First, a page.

GRAND RAPIDS, Mich. – History was made as the U.S. Supreme Court gave two rulings pertaining to gay rights in the country.
The decisions will not likely affect most people living in Michigan right now, but supporters of gay rights would argue that now is the time to try and make a change a local level.
The court ruled 5 to 4 against the Defense of Marriage Act (DOMA), that same-sex couples married in the states where it’s already legal should be treated equally under federal law when it comes to benefits like retirement savings and taxes.
On Proposition 8, the justices said opponents could not appeal the lower court ruling that struck down the California law that made same-sex marriages illegal in the state.
The court did not conclude whether same-sex marriage is a constitutionally protected right that would apply to all states.
At Pub 43 on Division Avenue South in Grand Rapids, supporters of gay rights are took a moment on Wednesday to celebrate what they call a ‘civil rights victory.’
Supporters raised a glass that night but then quickly made plans to take action starting the next day.
Daniel Hosslar and Enrico Perez were among the nearly 50 people inside Pub 43. The two men were married in Michigan by a Native American tribe a week prior. “How great would that be to get married around the same time that the decision falls,” said Hosslar.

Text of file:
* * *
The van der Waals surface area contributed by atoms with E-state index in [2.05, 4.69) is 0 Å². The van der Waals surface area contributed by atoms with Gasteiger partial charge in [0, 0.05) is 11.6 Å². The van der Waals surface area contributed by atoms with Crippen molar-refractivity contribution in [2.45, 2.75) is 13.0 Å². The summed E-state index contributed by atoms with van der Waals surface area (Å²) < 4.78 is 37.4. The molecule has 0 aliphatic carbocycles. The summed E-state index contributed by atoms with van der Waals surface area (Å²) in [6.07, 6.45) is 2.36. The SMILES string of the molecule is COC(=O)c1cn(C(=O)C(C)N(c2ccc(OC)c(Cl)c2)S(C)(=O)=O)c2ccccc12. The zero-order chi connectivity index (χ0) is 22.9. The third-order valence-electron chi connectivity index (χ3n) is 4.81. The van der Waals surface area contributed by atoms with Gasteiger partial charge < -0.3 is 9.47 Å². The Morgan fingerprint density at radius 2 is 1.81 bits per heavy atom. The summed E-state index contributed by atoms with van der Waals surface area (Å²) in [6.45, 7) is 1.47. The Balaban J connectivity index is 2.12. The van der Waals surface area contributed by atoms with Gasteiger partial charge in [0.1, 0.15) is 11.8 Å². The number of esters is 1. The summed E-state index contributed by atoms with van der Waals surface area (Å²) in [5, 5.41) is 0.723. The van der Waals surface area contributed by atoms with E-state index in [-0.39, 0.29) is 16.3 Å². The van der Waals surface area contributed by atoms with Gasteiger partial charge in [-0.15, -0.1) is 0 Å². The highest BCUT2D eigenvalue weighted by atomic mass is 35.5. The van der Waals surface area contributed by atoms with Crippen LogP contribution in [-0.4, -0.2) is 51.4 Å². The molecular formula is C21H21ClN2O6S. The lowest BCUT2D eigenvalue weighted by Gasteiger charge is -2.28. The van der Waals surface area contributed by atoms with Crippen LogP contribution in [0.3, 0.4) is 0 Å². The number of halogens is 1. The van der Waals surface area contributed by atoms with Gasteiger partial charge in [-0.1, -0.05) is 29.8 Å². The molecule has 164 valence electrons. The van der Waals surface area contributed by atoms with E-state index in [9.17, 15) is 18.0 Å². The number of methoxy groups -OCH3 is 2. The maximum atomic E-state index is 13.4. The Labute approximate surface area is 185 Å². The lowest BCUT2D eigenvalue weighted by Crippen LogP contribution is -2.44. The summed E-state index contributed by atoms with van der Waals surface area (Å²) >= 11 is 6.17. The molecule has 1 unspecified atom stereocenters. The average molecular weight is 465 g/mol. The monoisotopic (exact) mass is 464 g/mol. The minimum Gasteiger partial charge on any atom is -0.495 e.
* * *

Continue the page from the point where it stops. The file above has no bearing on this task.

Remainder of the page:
They bothsaid they followed the Supreme Court’s deliberations on gay rights extremely closely, especially the ruling dealing with federal benefits.
“It means all 1,100 benefits will get to apply to us as well,” said Hosslar.
Mike Hemmingsen was also at the Pub. He said he and his partner have plans to get married out of state, thanks to the Supreme Court’s ruling.
“At first I was shocked,” said Hemmingsen. “From there, I went to a very happy place from that standpoint.”
As a gay person himself, Hemmingsen is taking a moment to savor the court’s ruling. As president of Network, a gay and lesbian resource center of West Michigan, he and others want to capitalize on this decision. Network, along with the organization, ‘Vote Equal.” are working to get Michigan the same rights that will be applied to married same-sex couples in California.
According to Vote Equal, getting the issue on the Michigan ballot in November of 2016 will require raising $12 million and collecting 400,000 signatures in the next two years.